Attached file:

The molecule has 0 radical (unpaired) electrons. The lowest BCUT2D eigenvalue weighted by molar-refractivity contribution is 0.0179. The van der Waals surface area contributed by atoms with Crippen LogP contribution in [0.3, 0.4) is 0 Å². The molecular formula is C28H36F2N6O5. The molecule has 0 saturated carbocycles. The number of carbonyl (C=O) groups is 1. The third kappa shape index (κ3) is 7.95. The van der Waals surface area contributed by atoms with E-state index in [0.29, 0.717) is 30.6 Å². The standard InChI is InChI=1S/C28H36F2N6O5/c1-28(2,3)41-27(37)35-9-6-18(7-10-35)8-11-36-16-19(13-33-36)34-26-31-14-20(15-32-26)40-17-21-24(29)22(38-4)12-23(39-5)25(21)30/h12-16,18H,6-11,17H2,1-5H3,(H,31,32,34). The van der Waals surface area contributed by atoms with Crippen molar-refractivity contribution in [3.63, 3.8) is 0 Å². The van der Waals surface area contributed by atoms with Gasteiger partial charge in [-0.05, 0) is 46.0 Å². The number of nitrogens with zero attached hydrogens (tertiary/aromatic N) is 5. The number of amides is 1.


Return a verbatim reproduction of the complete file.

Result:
The molecule has 0 radical (unpaired) electrons. The lowest BCUT2D eigenvalue weighted by molar-refractivity contribution is 0.0179. The van der Waals surface area contributed by atoms with Crippen LogP contribution in [0.3, 0.4) is 0 Å². The molecular formula is C28H36F2N6O5. The molecule has 0 saturated carbocycles. The number of carbonyl (C=O) groups is 1. The third kappa shape index (κ3) is 7.95. The van der Waals surface area contributed by atoms with E-state index in [0.29, 0.717) is 30.6 Å². The standard InChI is InChI=1S/C28H36F2N6O5/c1-28(2,3)41-27(37)35-9-6-18(7-10-35)8-11-36-16-19(13-33-36)34-26-31-14-20(15-32-26)40-17-21-24(29)22(38-4)12-23(39-5)25(21)30/h12-16,18H,6-11,17H2,1-5H3,(H,31,32,34). The van der Waals surface area contributed by atoms with Crippen molar-refractivity contribution in [3.63, 3.8) is 0 Å². The van der Waals surface area contributed by atoms with Gasteiger partial charge in [-0.05, 0) is 46.0 Å². The number of nitrogens with zero attached hydrogens (tertiary/aromatic N) is 5. The number of amides is 1.